Joe Eszterhas is a powerful Hollywood screenwriter. He has written 14 films, his most famous being “Basic Instinct,” which made Sharon Stone a star. The film revolved around two women, both at least bi-sexual, who were crazy and/or cold-blooded ice-pick wielding killers. Surprisingly, this Hollywood powerhouse has written an opinion piece for the New York Times confessing his guilt about the content of his films.
Of what exactly has he finally realized his culpability? His portrayal of Sharon Stone as a psychotic lesbian ice-picktress? Or Stone as a stalked victim-to-be in “Sliver”? Or Linda Fiorentino as psycho-whore-maybe killer in “Jade”? Nope — he’s upset he glamorized smoking. That’s right. Why? Eszterhas has been diagnosed with throat cancer, has lost most of his larynx, and has difficulty speaking after years of what he termed being a “militant” smoker.
While anyone getting cancer is a tragedy, and he deserves the best of luck in his recovery, Eszterhas’ personal hypocrisy is truly stunning and worthy of criticism. Yes, it’s good he finally recognizes that glamorizing smoking can influence people, but what about glamorizing violence? Perhaps I’ve been living on a planet different from Eszterhas’ but the fact that smoking causes cancer has been known for decades. As has film’s impact in general on an audience’s social attitudes and mores. This is where the real danger of his movies comes to light. Choosing to smoke is ultimately a direct personal decision. The impact on attitudes, however, especially about women, is much more sinister and insidious problem.
What are the common themes in his films from the 1990’s? Like “Basic Instinct,” “Jade,” “Showgirls,” and “Sliver,” alternately sexualized violence against women (and men!), glamorized murder, portrayed women as whores who were not to be trusted and declared in image and word that violence against women is erotic, understandable and inevitable. After all, if you don’t kill them, they’ll kill you first! This sick contribution to our popular culture demeans both women and men, and has made Eszterhas, and other associated with his films, very rich and famous.
Considering the fact that three women are killed every day in this country by a husband boyfriend or acquaintance (and that comes from the FBI and coroner statistics, not from a feminist think tank), and women have also been known to kill the men in their lives, this is quite the creative legacy for Eszterhas and others of his ilk.
But now, after years of making movies that contribute to the woman-as-evil syndrome, Eszterhas has seen the light and declared that his films have actually influenced people (whadya know!), comparing the Hollywood film industry to an advertising agency that affects what people think and do. “My hands are bloody,” he wrote and vowed “I want to do everything I can to undo the damage I have done with my own big-screen words and images.” But apparently only about smoking.
Eszterhas made a choice to come out in a big way to declare his war on one of the less insidious parts of his films because he personally has been afflicted by the Big C. Just like my feminist establishment mentor (one of the last women in that bastion who had integrity and class), who smoked and died a lingering death due to lymphoma and lung cancer; and like many members of my family, who also smoked and are now dead either due to emphysema or cancer.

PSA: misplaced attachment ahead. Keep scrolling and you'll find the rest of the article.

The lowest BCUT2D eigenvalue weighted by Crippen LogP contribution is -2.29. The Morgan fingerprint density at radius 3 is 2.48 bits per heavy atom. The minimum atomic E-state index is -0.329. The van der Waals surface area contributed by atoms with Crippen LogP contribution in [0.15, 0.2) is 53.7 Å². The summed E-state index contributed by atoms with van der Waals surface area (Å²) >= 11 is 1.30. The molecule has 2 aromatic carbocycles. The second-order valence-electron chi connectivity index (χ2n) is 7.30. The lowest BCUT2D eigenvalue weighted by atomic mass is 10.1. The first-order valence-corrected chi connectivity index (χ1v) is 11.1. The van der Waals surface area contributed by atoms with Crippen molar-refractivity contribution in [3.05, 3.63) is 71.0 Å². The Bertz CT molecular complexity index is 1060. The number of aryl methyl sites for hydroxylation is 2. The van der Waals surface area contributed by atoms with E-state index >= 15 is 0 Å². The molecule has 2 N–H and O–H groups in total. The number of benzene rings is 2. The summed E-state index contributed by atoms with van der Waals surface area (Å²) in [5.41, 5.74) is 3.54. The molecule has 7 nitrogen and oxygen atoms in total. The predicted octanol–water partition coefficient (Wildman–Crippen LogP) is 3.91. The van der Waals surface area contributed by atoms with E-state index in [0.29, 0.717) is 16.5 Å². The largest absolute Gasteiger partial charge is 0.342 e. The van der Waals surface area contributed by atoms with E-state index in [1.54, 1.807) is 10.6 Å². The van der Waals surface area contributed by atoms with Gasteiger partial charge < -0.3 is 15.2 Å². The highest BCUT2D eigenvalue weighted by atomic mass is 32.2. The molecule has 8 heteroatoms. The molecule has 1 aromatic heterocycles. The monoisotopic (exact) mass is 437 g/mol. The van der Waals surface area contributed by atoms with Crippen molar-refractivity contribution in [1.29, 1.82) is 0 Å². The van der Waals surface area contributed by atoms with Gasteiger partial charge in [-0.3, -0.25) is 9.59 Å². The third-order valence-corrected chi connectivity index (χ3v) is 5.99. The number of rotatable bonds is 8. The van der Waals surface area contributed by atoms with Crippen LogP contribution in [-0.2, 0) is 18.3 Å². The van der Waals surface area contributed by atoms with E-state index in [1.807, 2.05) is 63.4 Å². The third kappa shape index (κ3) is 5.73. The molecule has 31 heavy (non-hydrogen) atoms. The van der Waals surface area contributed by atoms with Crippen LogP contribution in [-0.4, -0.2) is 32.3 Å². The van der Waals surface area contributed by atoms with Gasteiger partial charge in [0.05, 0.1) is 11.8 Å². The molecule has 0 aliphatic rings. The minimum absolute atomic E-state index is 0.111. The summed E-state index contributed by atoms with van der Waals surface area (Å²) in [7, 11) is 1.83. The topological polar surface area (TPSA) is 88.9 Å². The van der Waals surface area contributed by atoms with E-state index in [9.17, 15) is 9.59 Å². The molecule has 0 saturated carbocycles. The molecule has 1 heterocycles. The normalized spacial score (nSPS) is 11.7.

My mother was a chain smoker. I don’t smoke. I decided against it. It was that simple. It took a thing called a “decision.” Images encouraging and glamorizing smoking are indeed a problem and with those images it may also take some willpower, but some of us take personal responsibility and choose to not smoke.
Eszterhas demands in his piece that smoking should be as illegal as heroin. That’s just silly. What’s really at issue here is what can’t be made illegal — Eszterhas and his colleagues making ugly personal and professional decisions that have repercussions. Like the eroticization of violence and yes, smoking. Our culture suffers for it, and now he does, too. Everyone loses because of a moral compass that was lost long ago by the Left Elite in the entertainment business for whom personal responsibility and common decency are so foreign they’ve been completely forgotten. Until, of course, the resulting rot imposes itself on them.
I’m not sure how much Eszterhas’ belated brainstorm will help all the people he’s now so concerned with. His films are still out there, and with video and DVD, will always be seen, yes, with their slaughtered human beings and smoking superstars. The saddest commentary is that we do not expect or demand common sense and decency from these people while they are in charge of our increasingly morally relativistic culture. It seems to only happen, like with Eszterhas, when something happens to them. Personally. As cultural gatekeepers their responsibility is larger than that, and it’s time we remind them so.
Eszterhas said in his op-ed that he has made a deal with God and has pledged to try to “stop others from committing the same crimes I did.” I applaud that as I’m sure you do. If he really is committed to doing the right thing he needs to get going and make a list of all that his films glamorize—including murder, violence against women, indecency, stalking, lying, cheating, prostitution, marital infidelity and, oh yes, smoking. It is time for him, and the rest of the Cultural Elite, to look beyond themselves for once.